what was the name of the NY-DC train that let you sleep for several ho

Discussion in 'Amtrak Rail Discussion' started by sleepybobcat, Jun 7, 2010.

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  1. Jun 7, 2010 #1

    sleepybobcat

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    sleepybobcat

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    (sorry about the title... it got cut off....)

    In mid or early 1990s, Amtrak had a train on the NY-DC route.

    In NYP, you can board around 10pm and start sleeping in your

    roomette The train just sat in the station and didn't start

    moving until around 3AM. You can continue to sleep undisturbed

    until the train reaches DC at 6AM. If you wanted, the attendant

    would give you a wake-up call and coffee/bread/juice/newspaper

    just before Baltimore....

    Anybody remember what the train was called?

    Thanks! :)
     
    Last edited by a moderator: Jun 7, 2010
  2. Jun 7, 2010 #2

    ALC Rail Writer

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    The Night Owl, the Twilight Shoreliner, those are two I have heard thrown around.
     
  3. Jun 7, 2010 #3

    the_traveler

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    As ALC said, those were the names, but those trains do not have names anymore - or sleepers! They are just known as "train #66" arriving NYP at 2 AM (where you must get off at 2 AM), and "train #67" (where you can not board until near 3 AM)!
     
  4. Jun 8, 2010 #4

    jis

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    What bobcat is alluding to is the NYP - WAS sleeper that was attached to the Night Owl for a period. It was for that specific car that you could get on it by 10pm and settle down in your bed. It sat in NYP until the Night Owl arrived from Boston, to which it was attached so as to arrive in WAS early in the morning. In the reverse direction the eastbound Night Owl set off the NYP Sleeper at NYP in the middle of the night and the passengers could sleep on and finally disembark by 8am or some such.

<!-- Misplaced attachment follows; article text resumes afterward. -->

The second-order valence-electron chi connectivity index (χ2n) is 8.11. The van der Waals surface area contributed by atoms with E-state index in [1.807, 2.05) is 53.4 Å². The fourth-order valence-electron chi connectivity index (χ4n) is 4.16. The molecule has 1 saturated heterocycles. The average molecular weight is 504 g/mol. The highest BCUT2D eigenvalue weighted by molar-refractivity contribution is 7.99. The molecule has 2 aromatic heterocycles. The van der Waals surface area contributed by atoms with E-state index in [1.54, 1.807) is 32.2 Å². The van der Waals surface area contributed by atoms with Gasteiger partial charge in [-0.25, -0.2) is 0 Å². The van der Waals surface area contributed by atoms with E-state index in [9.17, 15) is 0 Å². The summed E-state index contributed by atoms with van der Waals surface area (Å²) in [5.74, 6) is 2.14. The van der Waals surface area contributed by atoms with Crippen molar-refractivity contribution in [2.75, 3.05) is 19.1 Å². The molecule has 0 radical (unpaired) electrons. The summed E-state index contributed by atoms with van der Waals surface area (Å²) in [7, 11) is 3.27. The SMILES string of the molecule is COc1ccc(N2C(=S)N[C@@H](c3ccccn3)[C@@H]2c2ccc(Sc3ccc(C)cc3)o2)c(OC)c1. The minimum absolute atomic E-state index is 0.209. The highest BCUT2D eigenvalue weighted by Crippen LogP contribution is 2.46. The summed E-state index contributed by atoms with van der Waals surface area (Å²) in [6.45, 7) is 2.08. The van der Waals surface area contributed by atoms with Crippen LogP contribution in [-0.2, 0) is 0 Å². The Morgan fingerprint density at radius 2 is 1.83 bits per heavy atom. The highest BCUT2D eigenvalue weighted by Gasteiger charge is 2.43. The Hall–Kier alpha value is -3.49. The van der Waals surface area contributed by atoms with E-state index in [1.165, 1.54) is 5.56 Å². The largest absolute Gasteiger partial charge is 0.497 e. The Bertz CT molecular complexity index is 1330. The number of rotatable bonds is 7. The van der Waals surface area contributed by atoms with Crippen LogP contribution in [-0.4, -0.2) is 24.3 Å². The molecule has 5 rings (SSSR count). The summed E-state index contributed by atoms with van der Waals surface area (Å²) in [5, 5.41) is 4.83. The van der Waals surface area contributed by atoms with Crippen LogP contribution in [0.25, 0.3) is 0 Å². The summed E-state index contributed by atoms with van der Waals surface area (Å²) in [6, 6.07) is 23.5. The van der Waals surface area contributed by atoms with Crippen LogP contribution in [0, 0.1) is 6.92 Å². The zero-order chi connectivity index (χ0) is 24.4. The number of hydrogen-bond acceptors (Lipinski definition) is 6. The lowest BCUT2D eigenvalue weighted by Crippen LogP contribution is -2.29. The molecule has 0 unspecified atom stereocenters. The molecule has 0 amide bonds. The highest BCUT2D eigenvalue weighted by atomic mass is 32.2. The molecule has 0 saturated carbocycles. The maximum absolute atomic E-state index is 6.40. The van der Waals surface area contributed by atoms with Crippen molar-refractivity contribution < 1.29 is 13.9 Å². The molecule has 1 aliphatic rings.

5. Jun 8, 2010 #5

    Big Iron

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    I believe it was called The Executive Sleeper and was in fact attached to the Night Owl in NYP.
     
  6. Jun 8, 2010 #6

    Bill Haithcoat

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    That type of operation used to be common all over the country. They were called

    "set out sleepers". That was not the name of that train, that was the name of that type of operation.
     
  7. Jun 8, 2010 #7

    Cristobal

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    You guys back east got it made if the train trip includes several ho's. :blink:

    Sorry...

    I just couldn't let that one ride. :lol:
     
  8. Jun 8, 2010 #8

    ExtonFlyer

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  9. Jun 8, 2010 #9

    Eric S

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    Yep, Executive Sleeper (WAS-NYP) ran connected to the Night Owl (WAS-NYP-BOS).
     
  10. Jun 8, 2010 #10

    DowneasterPassenger

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    I took that train once in about 1991 and IIRC you could board any time between 10pm and the departure time.
     
  11. Jun 8, 2010 #11

    Eric S

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    Assume (for the sake of this question, I realize that it is actually far from being the case) that Amtrak has a surplus of single-level sleeping cars, could they operate a similar service today? I am not very familiar with the layout of Penn Station's tracks and platforms, but wouldn't this service essentially tie up a track during (at least the first half or so of) morning rush hour?
     
  12. Jun 8, 2010 #12

    Donctor

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    The Executive Sleeper (trains 866/867) was referred to in a few timetables as the "New York Executive" and "Washington Executive" – but it's really all the same thing.

    Does anyone know anything about train 466, the Inland Night Owl, that ran for a few months in 1992 (I think it was April thru early September)? Apparently it was a planned connection to the Montrealer's replacement, which was going to be a Boston-Montreal day train. Does anyone have additional information?
     
  13. Jun 8, 2010 #13

    ALC Rail Writer

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    Yes-- in fact it has been discussed multiple times that when the new cars arrive that this service will likely be one of the first to be restored.
     
  14. Jun 8, 2010 #14

    AlanB

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    I've heard talk of sleepers being returned to the overnight train for the entire run, but I don't believe that we'll see a setout sleeper at NYP; assuming that Amtrak does get to order the Viewliner II's.